Worms Drizzled with Mustard… yum!

I can’t believe it has been so long since I posted. I’m blaming it on bloggers-block and overwork. However fear not I’ve got a real wowza for you today. I want you to go outside, find some grass, get down on your hands and knees and drizzle worms with mustard. Kinky eh but I bet you’re slightly intrigued?

Common Earthworm

No it’s not a new fetish I’ve developed in my blogging absense. My friend Hilly will be doing it, I’ll be doing it, in fact it’s hoped that thousands of people across the UK will be doing it and they will be doing it in March.

The Natural History Museum and Imperial College, London have launched an enormous nationwide worm survey and want as many people as possible to help them find out how many worms there are in our gardens, allotments, school grounds, playing fields, woodland and parklands and what species they are.

With the help of some diluted mustard and a spare 45 mins it will be a bit like the earthworm equivalent of the RSPB birdwatch weekend! The “worm scientists” (yes they do exist!) assure me that the mustard doesn’t hurt the worms but irritates them and brings them to the soil surface, making them easy to count.


So, from the 2nd March you will be able to download a worm pack giving you full survey instructions and a chart telling you what type of worms you have found.  They want anyone over 11 years of age to get involved (if you are 40, 50 or 60 something I think you are still allowed, but only if you have someone nearby who can help you get up off the ground!). However, if you are younger, you’d better ask an adult for help or ask one of your teachers if you can do a survey at school. The results then have to be input on the website (see link below) where you will be able to see how they compare with other areas across the country.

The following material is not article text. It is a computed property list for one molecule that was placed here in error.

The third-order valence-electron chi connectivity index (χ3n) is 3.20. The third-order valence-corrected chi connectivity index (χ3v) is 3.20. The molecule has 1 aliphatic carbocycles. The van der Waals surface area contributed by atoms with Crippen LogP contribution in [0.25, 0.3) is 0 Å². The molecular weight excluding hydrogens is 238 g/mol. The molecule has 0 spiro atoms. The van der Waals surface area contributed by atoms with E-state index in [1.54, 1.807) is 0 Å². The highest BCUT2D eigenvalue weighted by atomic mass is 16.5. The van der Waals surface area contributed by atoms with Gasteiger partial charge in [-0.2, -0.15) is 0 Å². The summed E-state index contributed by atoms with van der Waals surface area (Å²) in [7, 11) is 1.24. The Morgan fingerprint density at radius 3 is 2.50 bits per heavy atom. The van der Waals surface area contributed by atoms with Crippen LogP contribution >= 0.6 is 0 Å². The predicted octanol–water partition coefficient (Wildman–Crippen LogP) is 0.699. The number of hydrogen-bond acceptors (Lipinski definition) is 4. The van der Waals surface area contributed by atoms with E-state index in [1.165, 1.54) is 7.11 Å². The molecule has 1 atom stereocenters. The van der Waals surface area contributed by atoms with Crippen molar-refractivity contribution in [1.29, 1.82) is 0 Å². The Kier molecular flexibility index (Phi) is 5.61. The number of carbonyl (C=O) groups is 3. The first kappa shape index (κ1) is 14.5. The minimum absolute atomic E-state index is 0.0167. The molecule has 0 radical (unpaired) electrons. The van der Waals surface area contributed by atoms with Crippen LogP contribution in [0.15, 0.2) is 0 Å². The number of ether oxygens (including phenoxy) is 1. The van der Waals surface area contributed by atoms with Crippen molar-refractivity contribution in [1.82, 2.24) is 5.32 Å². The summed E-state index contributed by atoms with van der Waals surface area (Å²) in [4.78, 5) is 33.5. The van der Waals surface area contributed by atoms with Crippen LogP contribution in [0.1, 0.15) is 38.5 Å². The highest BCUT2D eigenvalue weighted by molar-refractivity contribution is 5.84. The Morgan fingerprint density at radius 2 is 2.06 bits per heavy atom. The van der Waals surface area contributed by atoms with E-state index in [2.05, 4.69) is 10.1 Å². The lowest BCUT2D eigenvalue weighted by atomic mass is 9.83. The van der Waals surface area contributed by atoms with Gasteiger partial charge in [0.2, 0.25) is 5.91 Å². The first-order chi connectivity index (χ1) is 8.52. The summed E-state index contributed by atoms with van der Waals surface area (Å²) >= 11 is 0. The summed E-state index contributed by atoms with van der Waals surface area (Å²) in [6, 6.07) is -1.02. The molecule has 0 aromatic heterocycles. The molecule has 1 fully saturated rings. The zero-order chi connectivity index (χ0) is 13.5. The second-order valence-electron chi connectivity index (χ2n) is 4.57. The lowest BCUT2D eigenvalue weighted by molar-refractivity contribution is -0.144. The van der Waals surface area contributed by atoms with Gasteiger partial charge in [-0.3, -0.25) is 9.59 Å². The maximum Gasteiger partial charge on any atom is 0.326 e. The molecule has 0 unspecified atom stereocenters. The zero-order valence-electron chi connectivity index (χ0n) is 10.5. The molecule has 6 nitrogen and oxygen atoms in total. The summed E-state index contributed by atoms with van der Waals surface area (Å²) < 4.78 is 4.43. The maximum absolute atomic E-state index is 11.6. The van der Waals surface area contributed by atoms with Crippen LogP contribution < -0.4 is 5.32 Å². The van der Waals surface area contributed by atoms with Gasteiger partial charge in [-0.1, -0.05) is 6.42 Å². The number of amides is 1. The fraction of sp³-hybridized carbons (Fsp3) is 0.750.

Worm Scientists are getting worried about our earthworms and believe that some species may be on the brink of extinction, so it’s well worth getting involved. Where would we be without worms? the champion recyclers and bringers of fertility to our soil!